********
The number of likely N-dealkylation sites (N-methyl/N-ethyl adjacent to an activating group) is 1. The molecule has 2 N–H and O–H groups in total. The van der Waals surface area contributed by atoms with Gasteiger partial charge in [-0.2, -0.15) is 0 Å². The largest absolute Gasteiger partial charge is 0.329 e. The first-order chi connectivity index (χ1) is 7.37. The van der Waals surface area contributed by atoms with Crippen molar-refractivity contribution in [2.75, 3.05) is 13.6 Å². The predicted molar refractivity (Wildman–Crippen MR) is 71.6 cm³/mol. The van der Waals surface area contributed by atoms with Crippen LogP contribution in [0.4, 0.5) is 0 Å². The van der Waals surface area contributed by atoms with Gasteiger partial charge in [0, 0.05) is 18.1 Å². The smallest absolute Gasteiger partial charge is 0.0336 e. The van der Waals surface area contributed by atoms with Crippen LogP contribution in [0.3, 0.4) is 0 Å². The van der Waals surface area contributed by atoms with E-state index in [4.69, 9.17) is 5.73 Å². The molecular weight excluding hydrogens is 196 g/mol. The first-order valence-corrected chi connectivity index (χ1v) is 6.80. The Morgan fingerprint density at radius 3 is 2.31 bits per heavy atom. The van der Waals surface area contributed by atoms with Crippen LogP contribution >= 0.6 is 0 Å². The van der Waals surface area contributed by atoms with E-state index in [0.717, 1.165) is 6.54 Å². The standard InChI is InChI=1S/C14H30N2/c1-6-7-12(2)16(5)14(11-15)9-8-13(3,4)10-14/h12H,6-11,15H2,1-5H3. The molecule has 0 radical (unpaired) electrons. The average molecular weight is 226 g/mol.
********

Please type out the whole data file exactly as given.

The number of likely N-dealkylation sites (N-methyl/N-ethyl adjacent to an activating group) is 1. The molecule has 2 N–H and O–H groups in total. The van der Waals surface area contributed by atoms with Gasteiger partial charge in [-0.2, -0.15) is 0 Å². The largest absolute Gasteiger partial charge is 0.329 e. The first-order chi connectivity index (χ1) is 7.37. The van der Waals surface area contributed by atoms with Crippen molar-refractivity contribution in [2.75, 3.05) is 13.6 Å². The predicted molar refractivity (Wildman–Crippen MR) is 71.6 cm³/mol. The van der Waals surface area contributed by atoms with Crippen LogP contribution in [0.4, 0.5) is 0 Å². The van der Waals surface area contributed by atoms with Gasteiger partial charge in [0, 0.05) is 18.1 Å². The smallest absolute Gasteiger partial charge is 0.0336 e. The van der Waals surface area contributed by atoms with Crippen LogP contribution in [0.3, 0.4) is 0 Å². The van der Waals surface area contributed by atoms with E-state index in [4.69, 9.17) is 5.73 Å². The molecular weight excluding hydrogens is 196 g/mol. The first-order valence-corrected chi connectivity index (χ1v) is 6.80. The Morgan fingerprint density at radius 3 is 2.31 bits per heavy atom. The van der Waals surface area contributed by atoms with Crippen LogP contribution >= 0.6 is 0 Å². The van der Waals surface area contributed by atoms with E-state index in [0.717, 1.165) is 6.54 Å². The standard InChI is InChI=1S/C14H30N2/c1-6-7-12(2)16(5)14(11-15)9-8-13(3,4)10-14/h12H,6-11,15H2,1-5H3. The molecule has 0 radical (unpaired) electrons. The average molecular weight is 226 g/mol.